:scratch:

Sorry to rant but I'm just trying to see the profitability of this information provided.
I'm sorry, but I have to agree.

All I will say is that if somebody else had told the story, they would have gotten nailed to the wall.
 

·
Registered
Joined
·
130 Posts
Because those are continuous duty ratings! Those engines were used on everything back in the 50' - 70's because they were so adaptable, versatile and indestructible. They will run on their side all day long everyday and not throw a fit. You clearly havent worked on one to respect how far ahead of the time that they were. I have put well over 100 hours of hard use on that engine since that incident and it runs perfectly. You guys sound like the type who only run their two cycle engines with the plug side up in fear of ruining something..........

Chris
 

·
Registered
Joined
·
130 Posts
You guys will love this one,

How do you fix an engine with low compression which burns oil?????

Sure you can go out and buy a set of rings, but for engines which have no parts availability you know what I do?

I get the engine running as best as I can, as soon as I can get the engine hot, I shut it down, drain its oil and fill the crankcase with gasoline. I run the engine for about 5-7 minutes or until the engine starts to hint that it wants to seize up. Then I shut the engine off, and fill the crankcase with 30 weight oil, and run the engine for 10-15 minutes under a substantial load. At the end of this exercise the rings will be re-seated into the cylinders bore. How? The cylinder gets so hot from a lack of lubrication that it becomes sticky. The increased friction of the engine running with gasoline as its lubricant aids in ring wear which helps reseat the rings once you load the engine back up. For a 2-cycle engine, instead of draining the crankcase oil, you simply run a lower oil ratio of modern combustible 2 cycle mix in with regular fuel until the engine gets real hot. Upon shutdown, supply the engine with a good over-saturated mixture of premium gas and Valvoline TCW3 oil, and load it on up. After 15 minutes of use, drain the fuel oil mix and run the proper mixture. I guess you guys think that this is torture for an engine, but in reality it isnt. I have over two dozen extremely rare 2 and 4 cycle engines which I have fixed in this matter. They all run good to this date! Out of the 91 engines I own, 87 of them run, go figure, I have no idea what I am doing.............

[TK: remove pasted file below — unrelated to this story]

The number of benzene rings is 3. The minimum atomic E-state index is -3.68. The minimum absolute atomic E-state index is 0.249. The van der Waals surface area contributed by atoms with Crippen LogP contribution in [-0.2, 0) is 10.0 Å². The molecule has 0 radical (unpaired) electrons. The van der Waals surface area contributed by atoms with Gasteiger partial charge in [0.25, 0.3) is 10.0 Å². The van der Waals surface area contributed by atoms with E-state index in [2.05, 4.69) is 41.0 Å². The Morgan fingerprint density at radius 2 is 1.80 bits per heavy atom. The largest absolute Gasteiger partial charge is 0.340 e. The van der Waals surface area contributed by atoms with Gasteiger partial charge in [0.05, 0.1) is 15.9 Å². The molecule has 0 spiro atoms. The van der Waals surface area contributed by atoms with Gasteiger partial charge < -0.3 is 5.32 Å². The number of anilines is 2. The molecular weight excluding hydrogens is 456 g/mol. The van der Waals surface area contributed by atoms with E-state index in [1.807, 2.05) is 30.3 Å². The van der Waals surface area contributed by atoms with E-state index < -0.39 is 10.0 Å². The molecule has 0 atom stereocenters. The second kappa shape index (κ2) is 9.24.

Chris
 

·
Premium Member
Joined
·
5,898 Posts
Because those are continuous duty ratings!
"The rating that defines the load which can be carried for an indefinite time without exceeding a specified temperature rise." NOT how long you can run it in any position.
You guys sound like the type who only run their two cycle engines with the plug side up in fear of ruining something
I would say operating equipment within safe parameters is not out fear but merely exercising good common sense.
I shut it down, drain its oil and fill the crankcase with gasoline. I run the engine for about 5-7 minutes or until the engine starts to hint that it wants to seize up. The cylinder gets so hot from a lack of lubrication that it becomes sticky
A simple mistake in timing would result in catastrophic failure and the destruction of an engine that should have been properly rebuilt. Lets not forget about the damage inflicted upon the bearings such as galling and scoring.
I guess you guys think that this is torture for an engine, but in reality it isn't.
An opinion not shared by the majority of the maintenance world.
I have no idea what I am doing.............
Lets make it clear that there are others here on the forum that have many years of practical hands on experience from small engine repair to the aviation industry that may not concur with "Old school" short cuts.

As administrator of the forum, I feel that there is nothing more to gain from this post/discussion and will be closed.
Furthermore the afore mentioned practices and/or techniques previously discussed are not recommended by this forum. If you still feel they are beneficial, do so at your own risk and expense!
 
1 - 14 of 14 Posts
Status
Not open for further replies.
Top